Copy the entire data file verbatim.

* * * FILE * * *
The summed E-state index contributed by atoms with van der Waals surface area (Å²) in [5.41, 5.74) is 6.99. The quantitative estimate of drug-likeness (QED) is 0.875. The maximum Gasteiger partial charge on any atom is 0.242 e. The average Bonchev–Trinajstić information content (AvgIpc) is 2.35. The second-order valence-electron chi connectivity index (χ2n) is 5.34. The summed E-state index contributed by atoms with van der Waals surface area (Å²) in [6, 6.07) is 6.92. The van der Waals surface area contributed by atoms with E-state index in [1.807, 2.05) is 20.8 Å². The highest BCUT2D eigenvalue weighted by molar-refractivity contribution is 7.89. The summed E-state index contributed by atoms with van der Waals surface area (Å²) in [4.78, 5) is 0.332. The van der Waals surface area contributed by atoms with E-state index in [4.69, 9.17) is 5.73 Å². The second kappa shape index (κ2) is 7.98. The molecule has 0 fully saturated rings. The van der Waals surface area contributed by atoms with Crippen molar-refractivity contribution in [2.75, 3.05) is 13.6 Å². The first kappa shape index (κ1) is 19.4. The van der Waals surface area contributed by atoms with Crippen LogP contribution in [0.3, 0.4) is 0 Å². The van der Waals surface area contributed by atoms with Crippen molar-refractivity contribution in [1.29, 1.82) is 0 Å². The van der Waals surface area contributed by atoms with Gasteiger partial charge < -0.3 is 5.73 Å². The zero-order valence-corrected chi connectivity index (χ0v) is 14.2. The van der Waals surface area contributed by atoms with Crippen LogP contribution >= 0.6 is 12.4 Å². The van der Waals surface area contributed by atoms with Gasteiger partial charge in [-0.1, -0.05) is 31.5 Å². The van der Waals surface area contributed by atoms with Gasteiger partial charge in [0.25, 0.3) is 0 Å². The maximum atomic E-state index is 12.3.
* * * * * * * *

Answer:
The summed E-state index contributed by atoms with van der Waals surface area (Å²) in [5.41, 5.74) is 6.99. The quantitative estimate of drug-likeness (QED) is 0.875. The maximum Gasteiger partial charge on any atom is 0.242 e. The average Bonchev–Trinajstić information content (AvgIpc) is 2.35. The second-order valence-electron chi connectivity index (χ2n) is 5.34. The summed E-state index contributed by atoms with van der Waals surface area (Å²) in [6, 6.07) is 6.92. The van der Waals surface area contributed by atoms with E-state index in [1.807, 2.05) is 20.8 Å². The highest BCUT2D eigenvalue weighted by molar-refractivity contribution is 7.89. The summed E-state index contributed by atoms with van der Waals surface area (Å²) in [4.78, 5) is 0.332. The van der Waals surface area contributed by atoms with E-state index in [4.69, 9.17) is 5.73 Å². The second kappa shape index (κ2) is 7.98. The molecule has 0 fully saturated rings. The van der Waals surface area contributed by atoms with Crippen molar-refractivity contribution in [2.75, 3.05) is 13.6 Å². The first kappa shape index (κ1) is 19.4. The van der Waals surface area contributed by atoms with Crippen LogP contribution in [0.3, 0.4) is 0 Å². The van der Waals surface area contributed by atoms with Crippen molar-refractivity contribution in [1.29, 1.82) is 0 Å². The van der Waals surface area contributed by atoms with Gasteiger partial charge < -0.3 is 5.73 Å². The zero-order valence-corrected chi connectivity index (χ0v) is 14.2. The van der Waals surface area contributed by atoms with Crippen LogP contribution >= 0.6 is 12.4 Å². The van der Waals surface area contributed by atoms with Gasteiger partial charge in [-0.1, -0.05) is 31.5 Å². The van der Waals surface area contributed by atoms with Gasteiger partial charge in [0.25, 0.3) is 0 Å². The maximum atomic E-state index is 12.3.